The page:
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TWN Info Service on Finance and Development (Feb08/01)

20 February 2008


IMF AND STAFF FACE OWN STRUCTURAL ADJUSTMENT

Due to pressure from the major shareholders, the International Monetary Fund (IMF)’s new Managing Director Dominique Strauss-Kahn is being forced to cut the IMF’s budget.

The December announcement by Strauss-Kahn that he would lay off 300 to 400 staff is being viewed as a quid pro quo to secure US Treasury support for giving the IMF an endowment. Internal documents reveal some details of the restructuring, including 15% staff layoffs and charges for technical assistance, but fail to shed light on whether the Fund will shift away from dictating to poor countries and towards overseeing global markets.

Below is an analysis of the IMF’s budget cuts by Peter Chowla from the Bretton Woods Project in London, based on information from internal sources and leaked documents. It was first published in the Bretton Woods Update 59 and reproduced in SUNS #6417 Tuesday, 19 February 2008

With best wishes
Martin Khor
TWN


IMF and Staff Face Own Structural Adjustment

By Peter Chowla*, London, 19 February 2008

Thanks to pressure from the major shareholders, the International Monetary Fund (IMF)’s new Managing Director Dominique Strauss-Kahn is being forced to cut the IMF’s budget.

Internal documents reveal some details of the restructuring, including 15% staff layoffs and charges for technical assistance, but fail to shed light on whether the Fund will shift away from dictating to poor countries and towards overseeing global markets.

The December announcement by Strauss-Kahn that he would lay off 300 to 400 staff is being viewed as a quid pro quo to secure US Treasury support for giving the IMF an endowment. The G7 has demanded that the IMF cut its expenses before considering how to boost its income. Their Communique at last year’s IMF annual meetings in October had called for “a serious review of its activities and consolidation of its spending.”

Inside sources have said that Strauss-Kahn has been holed up in his office working on the Fund’s budget and how to come up with cuts to the work force, meaning that he has had little time to work on what is supposed to be the “cornerstone” of Fund reform: changes to its governance structure.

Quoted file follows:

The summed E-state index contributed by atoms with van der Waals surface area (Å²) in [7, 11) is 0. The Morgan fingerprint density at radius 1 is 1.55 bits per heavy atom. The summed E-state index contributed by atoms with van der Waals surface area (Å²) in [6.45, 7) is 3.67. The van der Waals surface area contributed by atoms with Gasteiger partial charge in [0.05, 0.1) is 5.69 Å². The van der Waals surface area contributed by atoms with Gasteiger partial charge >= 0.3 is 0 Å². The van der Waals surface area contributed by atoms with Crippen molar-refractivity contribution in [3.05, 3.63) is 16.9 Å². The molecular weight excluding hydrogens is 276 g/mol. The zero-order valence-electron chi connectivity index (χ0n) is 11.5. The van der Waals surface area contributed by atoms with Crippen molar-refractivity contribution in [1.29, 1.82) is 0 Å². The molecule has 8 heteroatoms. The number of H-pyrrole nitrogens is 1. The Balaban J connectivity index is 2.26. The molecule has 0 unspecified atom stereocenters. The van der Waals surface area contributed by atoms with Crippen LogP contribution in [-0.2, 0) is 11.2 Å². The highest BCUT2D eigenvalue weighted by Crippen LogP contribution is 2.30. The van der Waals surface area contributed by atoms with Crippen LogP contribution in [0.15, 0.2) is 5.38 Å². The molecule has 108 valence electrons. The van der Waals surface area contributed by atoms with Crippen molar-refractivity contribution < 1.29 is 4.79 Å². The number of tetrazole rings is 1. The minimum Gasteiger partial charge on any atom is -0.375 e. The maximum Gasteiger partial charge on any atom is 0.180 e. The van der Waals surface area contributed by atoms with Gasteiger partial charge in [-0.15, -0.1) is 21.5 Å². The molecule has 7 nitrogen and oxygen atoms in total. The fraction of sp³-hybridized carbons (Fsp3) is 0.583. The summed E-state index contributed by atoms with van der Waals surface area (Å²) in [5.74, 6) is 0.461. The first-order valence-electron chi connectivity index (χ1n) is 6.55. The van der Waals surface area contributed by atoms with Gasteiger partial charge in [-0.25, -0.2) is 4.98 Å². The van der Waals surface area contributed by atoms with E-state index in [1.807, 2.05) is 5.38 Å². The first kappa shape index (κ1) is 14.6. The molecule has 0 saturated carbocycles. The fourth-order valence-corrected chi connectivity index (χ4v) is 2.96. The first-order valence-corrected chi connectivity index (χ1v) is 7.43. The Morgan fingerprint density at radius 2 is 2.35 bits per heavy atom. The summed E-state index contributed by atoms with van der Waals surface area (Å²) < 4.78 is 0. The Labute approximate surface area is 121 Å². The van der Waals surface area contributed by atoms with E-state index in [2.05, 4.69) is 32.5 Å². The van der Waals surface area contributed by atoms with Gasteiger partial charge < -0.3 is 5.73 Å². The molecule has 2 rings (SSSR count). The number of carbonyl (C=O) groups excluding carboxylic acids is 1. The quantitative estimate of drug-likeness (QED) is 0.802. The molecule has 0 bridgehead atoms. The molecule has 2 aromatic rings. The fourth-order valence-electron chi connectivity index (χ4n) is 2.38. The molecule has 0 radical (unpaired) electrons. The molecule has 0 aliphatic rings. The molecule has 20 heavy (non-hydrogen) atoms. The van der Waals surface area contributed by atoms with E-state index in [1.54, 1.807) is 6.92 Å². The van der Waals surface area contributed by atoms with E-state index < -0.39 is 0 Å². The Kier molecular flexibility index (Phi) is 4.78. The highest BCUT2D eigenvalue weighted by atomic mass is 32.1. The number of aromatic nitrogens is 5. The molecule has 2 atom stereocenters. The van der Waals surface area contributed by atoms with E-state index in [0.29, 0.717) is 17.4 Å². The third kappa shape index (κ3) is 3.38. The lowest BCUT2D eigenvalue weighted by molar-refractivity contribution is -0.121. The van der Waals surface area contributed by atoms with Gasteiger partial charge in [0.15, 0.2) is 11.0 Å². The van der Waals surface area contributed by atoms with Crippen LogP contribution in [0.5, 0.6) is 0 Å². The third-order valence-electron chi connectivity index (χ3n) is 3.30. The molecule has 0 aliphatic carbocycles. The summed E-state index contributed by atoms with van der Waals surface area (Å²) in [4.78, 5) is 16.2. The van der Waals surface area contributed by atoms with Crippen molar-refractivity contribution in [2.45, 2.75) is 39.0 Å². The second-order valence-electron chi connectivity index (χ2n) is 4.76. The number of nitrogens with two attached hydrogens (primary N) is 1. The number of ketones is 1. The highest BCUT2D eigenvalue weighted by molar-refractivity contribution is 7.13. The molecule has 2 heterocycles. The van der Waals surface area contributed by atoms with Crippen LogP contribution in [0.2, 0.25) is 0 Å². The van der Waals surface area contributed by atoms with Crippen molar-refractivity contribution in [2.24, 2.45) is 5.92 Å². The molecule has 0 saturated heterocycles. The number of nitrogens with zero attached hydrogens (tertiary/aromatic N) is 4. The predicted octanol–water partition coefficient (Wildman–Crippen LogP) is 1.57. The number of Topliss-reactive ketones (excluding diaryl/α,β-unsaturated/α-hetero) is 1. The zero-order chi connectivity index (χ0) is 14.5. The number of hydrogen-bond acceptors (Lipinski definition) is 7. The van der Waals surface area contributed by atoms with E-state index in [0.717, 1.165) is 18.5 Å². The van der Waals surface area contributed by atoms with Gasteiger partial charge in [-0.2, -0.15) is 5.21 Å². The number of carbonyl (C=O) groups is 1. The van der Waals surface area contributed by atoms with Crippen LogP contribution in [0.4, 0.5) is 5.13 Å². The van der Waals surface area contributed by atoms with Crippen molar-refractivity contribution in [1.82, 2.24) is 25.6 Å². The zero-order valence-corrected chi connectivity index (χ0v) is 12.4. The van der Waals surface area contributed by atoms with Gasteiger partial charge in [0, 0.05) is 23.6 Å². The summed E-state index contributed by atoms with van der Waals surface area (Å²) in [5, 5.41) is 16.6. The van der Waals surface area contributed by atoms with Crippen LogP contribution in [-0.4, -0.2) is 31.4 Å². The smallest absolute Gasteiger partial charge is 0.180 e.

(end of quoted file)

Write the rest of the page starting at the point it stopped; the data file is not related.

An internal working group on human resources released a confidential report in November, which has also been leaked. The paper, drawn up before Strauss-Kahn announced the staff cuts, recommended “that any needed workforce adjustment be addressed in a one-off move, rather than a drawn-out process that would prolong uncertainty and corrode staff morale.”

Leaked copies of Strauss-Kahn’s early January statement to the Executive Board’s budget committee and subsequent message to all Fund staff indicate that the Fund will largely be targeting the middle management of the institution. He would “like the process of downsizing to rely on voluntary approaches to separation to the extent possible” and plans to open a voluntary early retirement window from the end of January.

The biggest immediate change is to retirement rules to allow any staff member over the age of 50 to retire with an unreduced pension. There is no plan to eliminate the Fund’s defined benefit pension scheme even though countless Fund programmes in developing countries have required pension restructuring and privatisation.

A move to combine divisions within departments should further encourage division chiefs and other older staff to leave voluntarily. A further incentive may be an effort to “reduce the costs of Fund technical assistance, for example, by ... making greater use of former Fund staff”.

To further boost voluntary retirement, Strauss-Kahn also asked the Executive Board to modify the rule on pay-outs to retrenched staff, to boost the severance packages for those who have not worked at the Fund long and reduce the payments to those who are near retirement.

Dissension in the Ranks